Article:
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Oliver, Fred H.

Many corporate interests have been promoted and stimulated by the enterprise, business activity and executive ability of Fred H. Oliver, who is now largely engaged in the development and sale of mining properties and is an officer in a number of mining companies. His life record had its beginning in New York state on the 27th of April, 1862, He is one of a family of seven children, having one brother and five sisters. His parents were William H. and Elizabeth (Shaw) Oliver, both of whom were born in Maine. Both were of English descent and belonged to families that were represented in the Continental army during the Revolutionary war. The mother died in 1881 but the father still survives and now makes his home in Spokane. Of their children Frank G. is now a resident of Colorado Springs, Colorado, and the five sisters are: Mrs. F. E. Snodgrass, of Los Angeles, California; Mrs. Paul Brown, of Portland; Mrs. George Beystone, of Eau Claire, Wisconsin; Mrs. Fannie Devitt, of Denver, Colorado; and Mrs. F. R. Fiske, the wife of Dr. Fiske, of Spokane.

The youthful days of Fred H. Oliver were passed in Eau Claire, where he passed through consecutive grades in the common schools and became a high-school pupil. He entered business life in connection with lumber interests in California, whither he went in 1879, and there was connected with the lumber trade until 1882, when he removed to Spokane. He was here engaged in mining until 1888 at which time he was appointed Chinese inspector and served for two years. The next office to which he was called was that of deputy United States marshal, in which he also served for two years, and later he was appointed state road commissioner by Governor McGraw and served for two years. Since his retirement therefrom he has been connected with mining interests, devoting his time to both the development and sale of mining properties. He is largely interested in British Columbia, Ontario, Canada, and in southern Oregon properties, and as an official has voice in the management of a number of these. He is president of the Salmon River Gold Mining & Milling Company of British Columbia, is president of the Fairview Copper Mining Company of Ontario; president of the Big Four Development Company of Nevada; president of the Southern Oregon Water Power Company, of southern Oregon; and also has many other mining interests. The Fairview Copper Mining Company has its property twenty-five miles from the silver camp of Cobalt in northern Ontario. They have a body of copper ore carrying three per cent copper and heavy excess of iron, together with eight-tenths of one per cent nickel. It is being developed by diamond drilling and they have already gone down four thousand feet with diamond drills and have reached a depth of fourteen hundred feet. The plant of the Southern Oregon Water Power Company lies in Lake county, Oregon, five miles from the California line. The minimum horse power it is proposed to develop is twenty-one hundred and the maximum is twenty-six thousand. They hope to have the first three units of seven hundred horse power each in operation in the latter part of 1912. They can thus dispose of this at Lakeview and other small towns of that district. It is presumed that a great deal of the power will be used in pumping. The company is incorporated for three hundred thousand dollars under the laws of the state of Washington with head offices in Spokane. The officers are F. H. Oliver, president; Dr. F. R. Fiske, secretary-treasurer; with Dayton H. Stewart, George McDonald, of Coulee City, and M. R. Jennings, of Edmonton, Alberta, as directors.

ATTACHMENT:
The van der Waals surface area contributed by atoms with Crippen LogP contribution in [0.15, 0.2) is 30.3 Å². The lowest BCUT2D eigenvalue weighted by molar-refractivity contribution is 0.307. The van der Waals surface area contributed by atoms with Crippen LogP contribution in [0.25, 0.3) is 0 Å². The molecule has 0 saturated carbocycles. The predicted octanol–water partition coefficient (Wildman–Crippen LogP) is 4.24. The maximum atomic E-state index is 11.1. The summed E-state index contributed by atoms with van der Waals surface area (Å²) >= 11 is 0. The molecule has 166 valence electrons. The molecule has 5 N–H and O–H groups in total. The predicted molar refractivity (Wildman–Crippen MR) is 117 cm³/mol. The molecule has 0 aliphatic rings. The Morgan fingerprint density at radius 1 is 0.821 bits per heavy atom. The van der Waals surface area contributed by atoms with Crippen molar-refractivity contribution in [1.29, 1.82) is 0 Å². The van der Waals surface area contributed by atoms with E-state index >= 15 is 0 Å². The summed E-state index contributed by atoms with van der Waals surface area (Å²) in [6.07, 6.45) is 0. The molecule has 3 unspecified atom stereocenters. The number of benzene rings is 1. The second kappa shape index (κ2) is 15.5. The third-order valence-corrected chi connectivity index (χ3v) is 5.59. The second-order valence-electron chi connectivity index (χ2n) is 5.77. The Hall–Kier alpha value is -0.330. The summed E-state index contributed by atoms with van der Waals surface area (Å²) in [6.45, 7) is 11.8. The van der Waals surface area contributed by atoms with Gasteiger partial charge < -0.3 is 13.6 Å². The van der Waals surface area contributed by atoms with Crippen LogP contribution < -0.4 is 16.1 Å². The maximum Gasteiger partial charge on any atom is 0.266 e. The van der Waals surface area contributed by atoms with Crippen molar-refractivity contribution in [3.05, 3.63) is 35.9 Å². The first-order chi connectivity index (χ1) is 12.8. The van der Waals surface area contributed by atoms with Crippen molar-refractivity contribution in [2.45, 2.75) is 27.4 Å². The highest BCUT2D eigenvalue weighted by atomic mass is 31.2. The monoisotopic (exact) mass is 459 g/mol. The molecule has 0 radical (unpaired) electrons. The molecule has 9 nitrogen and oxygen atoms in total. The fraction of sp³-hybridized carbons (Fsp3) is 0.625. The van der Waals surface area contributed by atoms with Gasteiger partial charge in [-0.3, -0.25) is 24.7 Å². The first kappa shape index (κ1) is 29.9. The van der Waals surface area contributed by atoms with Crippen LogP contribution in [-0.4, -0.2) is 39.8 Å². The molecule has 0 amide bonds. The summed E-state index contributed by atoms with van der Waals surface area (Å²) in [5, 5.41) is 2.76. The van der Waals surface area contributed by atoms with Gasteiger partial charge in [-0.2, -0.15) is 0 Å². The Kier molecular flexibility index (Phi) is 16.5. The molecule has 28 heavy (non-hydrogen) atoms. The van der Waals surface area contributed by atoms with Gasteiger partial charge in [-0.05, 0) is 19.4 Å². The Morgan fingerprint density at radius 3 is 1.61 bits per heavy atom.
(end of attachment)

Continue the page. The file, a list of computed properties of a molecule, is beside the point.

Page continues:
In his political views Mr. Oliver is a republican and has been an active party worker in Spokane and Stevens county, but the importance of his business interests precludes personal activity along that line. He has represented his party in both county and state conventions, was a member of the first state convention at Walla Walla and served on the Stevens county central committee. His fraternal relations are with the Elks Lodge, No. 228.

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